a. Case summary - This provides counts of the observations to be included in the manova and the counts of observations to be dropped due to missing data or data that falls out-of-range. For example, a record where the value for group is 4, after we have specified that the maximum value for group is 3, would be considered out-of-range.
b. Effect - This indicates the predictor variable in question. In our model, we are looking at the effect of group.
c. Value - This is the test statistic for the given effect and multivariate statistic listed in the prior column. For each predictor variable, SPSS calculates four test statistics. All of these test statistics are calculated using the eigenvalues of the model (see superscript m). See superscripts h, i, j and k for explanations of each of the tests.
d. Approx. F - This is the approximate F statistic for the given effect and test statistic.
e. Hypoth. DF - This is the number of degrees of freedom in the model.
f. Error DF - This is the number of degrees of freedom associated with the model errors. There are instances in manova when the degrees of freedom may be a non-integer.
g. Sig. of F - This is the p-value associated with the F statistic and the hypothesis and error degrees of freedom of
a given effect and test statistic. The null hypothesis that a given predictor has no effect on either of the outcomes is evaluated with regard to this p-value. For a given alpha level, if the p-value is less than alpha, the null hypothesis is rejected. If not, then we fail to reject the null hypothesis. In this example, we reject the null hypothesis that group has no effect on the three different ratings at alpha level .05 because the p-values are all less than .05.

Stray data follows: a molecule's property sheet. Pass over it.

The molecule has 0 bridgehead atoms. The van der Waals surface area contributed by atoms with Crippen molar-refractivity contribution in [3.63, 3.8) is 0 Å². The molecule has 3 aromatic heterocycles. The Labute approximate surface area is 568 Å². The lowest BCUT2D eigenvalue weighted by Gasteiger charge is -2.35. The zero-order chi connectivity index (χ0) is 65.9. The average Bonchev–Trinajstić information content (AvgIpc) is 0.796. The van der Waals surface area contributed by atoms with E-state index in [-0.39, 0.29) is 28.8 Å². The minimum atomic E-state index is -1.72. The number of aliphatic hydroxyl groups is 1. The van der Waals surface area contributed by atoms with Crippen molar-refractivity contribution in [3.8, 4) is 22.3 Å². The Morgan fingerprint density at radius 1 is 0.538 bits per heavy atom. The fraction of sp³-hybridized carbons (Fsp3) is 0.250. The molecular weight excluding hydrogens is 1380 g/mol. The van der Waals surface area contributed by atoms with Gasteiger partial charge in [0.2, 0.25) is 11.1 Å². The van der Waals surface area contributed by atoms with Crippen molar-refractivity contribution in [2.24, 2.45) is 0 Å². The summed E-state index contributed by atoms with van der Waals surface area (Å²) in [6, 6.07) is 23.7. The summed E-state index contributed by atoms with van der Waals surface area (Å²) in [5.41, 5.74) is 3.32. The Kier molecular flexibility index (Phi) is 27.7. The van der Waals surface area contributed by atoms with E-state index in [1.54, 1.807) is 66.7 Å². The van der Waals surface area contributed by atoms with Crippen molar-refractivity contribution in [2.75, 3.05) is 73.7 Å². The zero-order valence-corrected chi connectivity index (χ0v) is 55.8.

h. Pillais - This is Pillai's Trace, one of the four multivariate criteria test statistics used in manova. We can calculate Pillai's trace using the generated eigenvalues (see superscript m). Divide each eigenvalue by (1 + the eigenvalue), then sum these ratios. So in this example, you would first calculate 0.89198790/(1+0.89198790) = 0.471455394, 0.00524207/(1+0.00524207) = 0.005214734, and 0/(1+0)=0. When these are added, we arrive at Pillai's trace: (0.471455394 + 0.005214734 + 0) = .47667.